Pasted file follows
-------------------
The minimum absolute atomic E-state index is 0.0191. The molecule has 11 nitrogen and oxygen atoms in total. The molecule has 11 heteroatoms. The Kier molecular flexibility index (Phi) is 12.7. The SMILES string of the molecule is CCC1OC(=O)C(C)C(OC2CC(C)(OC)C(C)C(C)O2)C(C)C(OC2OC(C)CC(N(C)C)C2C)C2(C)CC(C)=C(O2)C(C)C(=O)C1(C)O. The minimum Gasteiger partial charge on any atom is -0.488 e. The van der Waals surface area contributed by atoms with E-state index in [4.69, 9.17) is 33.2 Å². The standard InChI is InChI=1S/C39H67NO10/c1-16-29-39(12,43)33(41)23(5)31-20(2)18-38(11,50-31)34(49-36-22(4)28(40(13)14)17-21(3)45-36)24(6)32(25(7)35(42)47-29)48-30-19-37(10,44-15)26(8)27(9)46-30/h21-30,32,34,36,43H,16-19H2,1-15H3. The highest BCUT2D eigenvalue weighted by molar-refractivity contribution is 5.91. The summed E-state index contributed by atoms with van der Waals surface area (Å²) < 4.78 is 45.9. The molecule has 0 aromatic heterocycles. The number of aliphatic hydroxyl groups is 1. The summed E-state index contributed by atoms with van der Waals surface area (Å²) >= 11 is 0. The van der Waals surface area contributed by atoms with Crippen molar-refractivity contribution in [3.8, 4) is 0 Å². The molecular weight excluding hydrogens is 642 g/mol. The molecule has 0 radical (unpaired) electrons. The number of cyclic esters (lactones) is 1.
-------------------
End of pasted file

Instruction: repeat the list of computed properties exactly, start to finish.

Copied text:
The minimum absolute atomic E-state index is 0.0191. The molecule has 11 nitrogen and oxygen atoms in total. The molecule has 11 heteroatoms. The Kier molecular flexibility index (Phi) is 12.7. The SMILES string of the molecule is CCC1OC(=O)C(C)C(OC2CC(C)(OC)C(C)C(C)O2)C(C)C(OC2OC(C)CC(N(C)C)C2C)C2(C)CC(C)=C(O2)C(C)C(=O)C1(C)O. The minimum Gasteiger partial charge on any atom is -0.488 e. The van der Waals surface area contributed by atoms with E-state index in [4.69, 9.17) is 33.2 Å². The standard InChI is InChI=1S/C39H67NO10/c1-16-29-39(12,43)33(41)23(5)31-20(2)18-38(11,50-31)34(49-36-22(4)28(40(13)14)17-21(3)45-36)24(6)32(25(7)35(42)47-29)48-30-19-37(10,44-15)26(8)27(9)46-30/h21-30,32,34,36,43H,16-19H2,1-15H3. The highest BCUT2D eigenvalue weighted by molar-refractivity contribution is 5.91. The summed E-state index contributed by atoms with van der Waals surface area (Å²) < 4.78 is 45.9. The molecule has 0 aromatic heterocycles. The number of aliphatic hydroxyl groups is 1. The summed E-state index contributed by atoms with van der Waals surface area (Å²) >= 11 is 0. The van der Waals surface area contributed by atoms with Crippen molar-refractivity contribution in [3.8, 4) is 0 Å². The molecular weight excluding hydrogens is 642 g/mol. The molecule has 0 radical (unpaired) electrons. The number of cyclic esters (lactones) is 1.